On the topic of meetings, Tyler Cowen writes,
Often the purpose of a meeting is to flex muscles and show a demonstration of power/support for a person or idea. That may or may not be necessary, but it is boring too.
He lists other problems with meetings. I note that the main dimension on which he evaluates meetings is interesting/boring. I think that in business most people would evaluate them on the dimension of productive/time-wasting. Having recently read Randall Collins, I would suggest that the right dimension would be Emotional Energy. A good meeting will generate EE, and a bad meeting will diminish EE.
Why are there meetings within businesses and other organizations? One important purpose is to minimize the problem of people working at cross-purposes. When one part of the organization undertakes activities that hamper another part, it is demoralizing. You can mitigate this with better communication.
I learned about meetings at Freddie Mac. I started working there late in 1986, when it had only recently increased in size over the Dunbar number. In a sub-Dunbar organization, co-ordination takes place informally, requiring neither meetings nor a formal org chart. In a super-Dunbar organization, you need formal communication mechanisms.
Very shortly after I joined, an executive had us trained in how to have productive meetings. That sort of training has high leverage, because people spend a lot of time in meetings. I won’t go over everything I learned. But I will say that if you have a meeting where the organizational leader walks through a Powerpoint deck, you’re doing it wrong.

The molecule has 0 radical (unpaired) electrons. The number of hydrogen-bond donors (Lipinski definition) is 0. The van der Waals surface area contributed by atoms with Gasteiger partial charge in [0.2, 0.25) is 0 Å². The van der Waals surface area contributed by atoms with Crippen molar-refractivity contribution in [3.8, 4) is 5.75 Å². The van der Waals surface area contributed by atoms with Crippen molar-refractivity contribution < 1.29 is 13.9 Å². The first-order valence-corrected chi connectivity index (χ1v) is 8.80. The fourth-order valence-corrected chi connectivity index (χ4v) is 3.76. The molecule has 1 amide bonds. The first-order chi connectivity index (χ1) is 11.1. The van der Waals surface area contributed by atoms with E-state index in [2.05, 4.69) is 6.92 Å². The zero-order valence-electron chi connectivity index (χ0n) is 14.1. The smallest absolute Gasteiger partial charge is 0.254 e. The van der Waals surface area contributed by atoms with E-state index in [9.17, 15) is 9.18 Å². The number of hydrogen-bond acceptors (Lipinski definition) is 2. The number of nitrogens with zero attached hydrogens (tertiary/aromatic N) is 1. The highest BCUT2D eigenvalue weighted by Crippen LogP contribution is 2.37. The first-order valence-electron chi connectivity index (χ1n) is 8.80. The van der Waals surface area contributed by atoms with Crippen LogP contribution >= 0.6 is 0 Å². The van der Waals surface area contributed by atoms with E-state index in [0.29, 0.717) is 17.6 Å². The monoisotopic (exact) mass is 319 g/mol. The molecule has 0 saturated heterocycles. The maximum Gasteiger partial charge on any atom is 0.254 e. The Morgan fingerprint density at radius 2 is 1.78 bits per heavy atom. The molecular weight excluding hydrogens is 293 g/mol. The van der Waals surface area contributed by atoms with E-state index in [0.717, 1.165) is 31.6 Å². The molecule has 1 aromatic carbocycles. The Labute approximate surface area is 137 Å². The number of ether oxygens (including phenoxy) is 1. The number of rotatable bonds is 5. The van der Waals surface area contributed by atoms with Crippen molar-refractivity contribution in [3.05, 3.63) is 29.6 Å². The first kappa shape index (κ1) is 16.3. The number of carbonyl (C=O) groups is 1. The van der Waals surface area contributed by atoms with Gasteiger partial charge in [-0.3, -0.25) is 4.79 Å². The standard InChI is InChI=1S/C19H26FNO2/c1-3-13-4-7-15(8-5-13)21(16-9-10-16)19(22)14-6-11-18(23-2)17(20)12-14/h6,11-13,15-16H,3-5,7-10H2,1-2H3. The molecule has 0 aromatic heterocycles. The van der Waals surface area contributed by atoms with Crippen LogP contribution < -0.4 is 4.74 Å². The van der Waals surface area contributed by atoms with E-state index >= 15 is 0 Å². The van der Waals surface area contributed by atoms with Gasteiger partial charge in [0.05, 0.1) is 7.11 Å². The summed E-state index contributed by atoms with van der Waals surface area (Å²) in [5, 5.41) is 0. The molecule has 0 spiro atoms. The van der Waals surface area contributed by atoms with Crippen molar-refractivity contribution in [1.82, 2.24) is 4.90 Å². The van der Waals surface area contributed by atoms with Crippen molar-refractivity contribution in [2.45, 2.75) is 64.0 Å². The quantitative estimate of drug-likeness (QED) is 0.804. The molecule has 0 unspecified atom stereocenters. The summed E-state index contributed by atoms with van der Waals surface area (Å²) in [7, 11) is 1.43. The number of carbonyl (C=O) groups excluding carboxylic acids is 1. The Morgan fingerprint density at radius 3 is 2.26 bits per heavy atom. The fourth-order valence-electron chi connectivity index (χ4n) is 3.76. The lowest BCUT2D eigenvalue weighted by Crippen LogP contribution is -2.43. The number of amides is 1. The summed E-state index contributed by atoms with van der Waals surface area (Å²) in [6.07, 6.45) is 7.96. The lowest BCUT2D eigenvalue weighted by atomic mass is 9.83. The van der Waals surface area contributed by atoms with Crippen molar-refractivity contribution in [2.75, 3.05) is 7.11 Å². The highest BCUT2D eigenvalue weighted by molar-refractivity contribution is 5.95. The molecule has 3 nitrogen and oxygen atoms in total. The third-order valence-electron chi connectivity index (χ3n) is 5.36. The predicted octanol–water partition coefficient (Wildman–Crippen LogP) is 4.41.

Two imperfect ways to address coordination problems in large organizations are meetings and re-organizations. The thinking behind calling a meeting is that you can get people to share information with one another. The thinking behind doing a re-organization is that you divide responsibilities in ways that minimize potential conflicts. You try to create departments within which people need to share information, while minimizing the need to share information across departments.
I observed that men tended to put more faith in re-orgs, while women tended to put more faith in meetings. Women were cynical about re-orgs (as one woman put it, “When you don’t know what to do, re-org”). Men were cynical about meetings, complaining that they took time away from getting things done.
I became cynical about both. Sure, some organization structures are better than others. But trying to eliminate the need for cross-departmental communication by changing the org chart is futile. To the extent that a re-org accomplishes something, it is usually because the executives who gain power are better than the executives who get shoved aside. The new structure itself solves some communication problems but ends up creating others.
If you have a project that requires people in different departments to coordinate, then meetings at regular intervals can help build team spirit. People have to want to work with one another if the project is going to get anywhere. You want the team to have a sense of forward motion and to see progress in getting problems resolved. You want to foster high Emotional Energy.
But too often what you see at a meeting is the project manager interacting with each participant one at a time while the other participants tune out. It is like making every participant sit through each other participant’s one-on-one with the manager. That approach to meetings drains away Emotional Energy.
When I hear about Amazon’s “two-pizza teams” approach to management, it sounds like a system designed to minimize cross-departmental meetings. Maybe to male engineers this sounds like utopia. But I suspect that it tends to work less well for women. And I doubt that the system will persist.